Sculpture of H.P. Lovecraft with book in one hand and a telescope in another. Artwork by Legiongp (www.deviantart.com)
“The general ignorance of the public as regards the science of astronomy has often been noted and deplored.” This quote was the opening sentence in an article H.P. Lovecraft wrote for the Providence Sunday Journal (26 December 1909), called “Venus and the Public Eye.” Lovecraft goes on to say that in the early evening on Christmas Eve 1909 in the business section of Providence a number of people were looking at something in the sky. Initially Lovecraft was very pleased that they were observing the brilliant beauty of Venus; however, it turned out they thought they were looking at an airship owned by a local merchant, a Mr. Wallace E. Tillinghast of Worcester, Mass. When Lovecraft corrected them that the light was in fact the planet Venus the result was only mild surprise (Collected Essays, Volume 3: Science by H.P. Lovecraft, edited by S.T. Joshi, 2005). One gets the impression that the observers were disappointed that the light turned out to be Venus and Lovecraft was disappointed that the group were not excited about observing Venus.
Venus (the morning star) is the brightest object in the sky in this photograph; the second brightest is Jupiter (from http://www.wikipedia.com)
Venus has always been considered the sister planet of the Earth since it is similar in dimensions, gravity and density. Obviously being closer to the sun it receives higher amounts of light and heat. Details about the planet’s surface were minimal in Lovecraft’s day due to the extensive cloud cover. Given its similar size to Earth, closer proximity to the sun and cloud cover, the possibility of life on Venus in Lovecraft’s day was real. Many thought of Venus as a hot, steamy jungle world, filled with a wide array of vegetation and perhaps fauna similar to that of the dinosaurs of ancient Earth. Lovecraft did hypothesize that any inhabitants of Venus must rarely see the heavens due to the extensive cloud cover but when their sky was clear “…our terraqueous globe must shine in the heavens of Venus as a brilliant planet, having motions like those of Mars as seen by us” (S.T. Joshi, 2005).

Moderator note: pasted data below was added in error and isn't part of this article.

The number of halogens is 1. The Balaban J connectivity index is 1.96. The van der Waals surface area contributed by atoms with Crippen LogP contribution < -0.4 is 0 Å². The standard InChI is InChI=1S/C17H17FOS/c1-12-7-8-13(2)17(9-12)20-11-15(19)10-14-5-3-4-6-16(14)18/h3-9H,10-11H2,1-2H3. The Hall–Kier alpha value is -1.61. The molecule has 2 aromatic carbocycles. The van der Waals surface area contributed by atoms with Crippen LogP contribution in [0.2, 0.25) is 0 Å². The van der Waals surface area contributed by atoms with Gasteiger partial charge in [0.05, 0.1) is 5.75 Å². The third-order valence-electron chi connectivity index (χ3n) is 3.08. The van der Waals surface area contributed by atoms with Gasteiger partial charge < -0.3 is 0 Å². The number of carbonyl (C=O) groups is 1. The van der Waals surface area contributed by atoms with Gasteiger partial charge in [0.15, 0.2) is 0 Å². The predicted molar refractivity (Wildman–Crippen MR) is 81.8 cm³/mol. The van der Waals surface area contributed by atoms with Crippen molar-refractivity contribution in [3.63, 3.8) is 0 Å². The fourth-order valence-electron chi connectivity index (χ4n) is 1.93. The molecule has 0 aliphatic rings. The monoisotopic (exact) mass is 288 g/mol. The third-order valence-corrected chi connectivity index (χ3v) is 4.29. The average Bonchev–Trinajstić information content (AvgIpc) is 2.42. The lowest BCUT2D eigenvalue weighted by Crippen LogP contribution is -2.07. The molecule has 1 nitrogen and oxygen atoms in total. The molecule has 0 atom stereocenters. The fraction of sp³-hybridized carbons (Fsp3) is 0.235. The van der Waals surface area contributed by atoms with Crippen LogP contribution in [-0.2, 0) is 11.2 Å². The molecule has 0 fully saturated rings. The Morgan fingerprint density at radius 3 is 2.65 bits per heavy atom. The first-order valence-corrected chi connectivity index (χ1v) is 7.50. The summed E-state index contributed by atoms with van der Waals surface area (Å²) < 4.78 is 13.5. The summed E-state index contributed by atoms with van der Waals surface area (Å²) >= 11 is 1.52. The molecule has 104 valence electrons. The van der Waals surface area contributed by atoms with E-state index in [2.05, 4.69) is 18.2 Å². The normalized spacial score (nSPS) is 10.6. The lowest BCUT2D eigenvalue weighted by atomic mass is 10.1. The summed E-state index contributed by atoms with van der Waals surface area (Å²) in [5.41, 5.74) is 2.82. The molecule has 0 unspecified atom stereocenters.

Radar image of the surface of Venus by the Magellan spacecraft (www.blogs.esa.int).
It would not be until 1962, 25 years after Lovecraft’s death that the first probes would visit Venus. The Mariner spaceflights by the US and the Venera and Vega spaceflights by the USSR collected a wide variety of data both orbiting the planet and on the surface. Venus is a world with high temperatures (surface temperature of 475oC) and pressures, with an atmosphere rich in carbon dioxide but also containing nitrogen and oxygen. Thunder and lightning have been detected on Venus as well as inter-annual fluctuations of sulphur dioxide, which is more than likely the result of large-scale volcanic activity. It is probably the closest thing to “hell” in our solar system.
A view of the landing gear of Venera 13 on the surface of Venus before it was destroyed by the high temperature and pressure of the planet (www.blogs.esa.int).
The exploration of this planet will continue; the European Space Agency plans on conducting two flybys to Venus in the near future as part of a mission to Mercury. Venus is a particularly important planet to study since it shows what happens to a world when extremely high concentrations of greenhouse gases such as carbon dioxide accumulate in the atmosphere, trapping all of the heat from solar radiation. However, in Lovecraft’s time Venus was a stemming jungle-world, filled with its own unique collection of flora and fauna. Next time we will review and discus some of the Venusian life described in “In the Walls of Eryx.” Thank – you. Fred